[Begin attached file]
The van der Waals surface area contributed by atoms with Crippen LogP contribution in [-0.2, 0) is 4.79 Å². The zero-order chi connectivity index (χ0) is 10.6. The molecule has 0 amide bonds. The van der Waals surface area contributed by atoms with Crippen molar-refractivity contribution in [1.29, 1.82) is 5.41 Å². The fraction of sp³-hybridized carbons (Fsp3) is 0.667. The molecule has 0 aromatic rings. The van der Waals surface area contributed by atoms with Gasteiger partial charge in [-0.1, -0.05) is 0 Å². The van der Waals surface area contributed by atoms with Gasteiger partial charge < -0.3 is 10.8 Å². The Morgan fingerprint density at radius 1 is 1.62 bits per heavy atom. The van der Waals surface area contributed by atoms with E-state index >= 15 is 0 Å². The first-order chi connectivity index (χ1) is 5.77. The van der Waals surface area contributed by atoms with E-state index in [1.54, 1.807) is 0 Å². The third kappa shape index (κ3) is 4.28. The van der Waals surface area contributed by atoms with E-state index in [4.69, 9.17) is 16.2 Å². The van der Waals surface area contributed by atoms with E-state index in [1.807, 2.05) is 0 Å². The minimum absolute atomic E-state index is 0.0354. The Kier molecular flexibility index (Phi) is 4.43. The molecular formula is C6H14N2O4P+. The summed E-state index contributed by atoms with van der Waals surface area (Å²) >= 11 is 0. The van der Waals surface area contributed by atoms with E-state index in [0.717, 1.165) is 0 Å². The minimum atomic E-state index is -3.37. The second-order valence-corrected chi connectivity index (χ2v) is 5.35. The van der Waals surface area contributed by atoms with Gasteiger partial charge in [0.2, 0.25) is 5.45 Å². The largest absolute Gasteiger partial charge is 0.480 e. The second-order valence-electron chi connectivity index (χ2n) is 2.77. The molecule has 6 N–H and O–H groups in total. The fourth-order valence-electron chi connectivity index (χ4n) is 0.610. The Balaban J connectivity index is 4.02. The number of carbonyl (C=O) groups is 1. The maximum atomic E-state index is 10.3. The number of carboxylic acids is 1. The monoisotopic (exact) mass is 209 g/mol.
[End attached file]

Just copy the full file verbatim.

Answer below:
The van der Waals surface area contributed by atoms with Crippen LogP contribution in [-0.2, 0) is 4.79 Å². The zero-order chi connectivity index (χ0) is 10.6. The molecule has 0 amide bonds. The van der Waals surface area contributed by atoms with Crippen molar-refractivity contribution in [1.29, 1.82) is 5.41 Å². The fraction of sp³-hybridized carbons (Fsp3) is 0.667. The molecule has 0 aromatic rings. The van der Waals surface area contributed by atoms with Gasteiger partial charge in [-0.1, -0.05) is 0 Å². The van der Waals surface area contributed by atoms with Gasteiger partial charge < -0.3 is 10.8 Å². The Morgan fingerprint density at radius 1 is 1.62 bits per heavy atom. The van der Waals surface area contributed by atoms with E-state index >= 15 is 0 Å². The first-order chi connectivity index (χ1) is 5.77. The van der Waals surface area contributed by atoms with E-state index in [1.54, 1.807) is 0 Å². The third kappa shape index (κ3) is 4.28. The van der Waals surface area contributed by atoms with E-state index in [4.69, 9.17) is 16.2 Å². The van der Waals surface area contributed by atoms with E-state index in [1.807, 2.05) is 0 Å². The minimum absolute atomic E-state index is 0.0354. The Kier molecular flexibility index (Phi) is 4.43. The molecular formula is C6H14N2O4P+. The summed E-state index contributed by atoms with van der Waals surface area (Å²) >= 11 is 0. The van der Waals surface area contributed by atoms with E-state index in [0.717, 1.165) is 0 Å². The minimum atomic E-state index is -3.37. The second-order valence-corrected chi connectivity index (χ2v) is 5.35. The van der Waals surface area contributed by atoms with Gasteiger partial charge in [0.2, 0.25) is 5.45 Å². The largest absolute Gasteiger partial charge is 0.480 e. The second-order valence-electron chi connectivity index (χ2n) is 2.77. The molecule has 6 N–H and O–H groups in total. The fourth-order valence-electron chi connectivity index (χ4n) is 0.610. The Balaban J connectivity index is 4.02. The number of carbonyl (C=O) groups is 1. The maximum atomic E-state index is 10.3. The number of carboxylic acids is 1. The monoisotopic (exact) mass is 209 g/mol.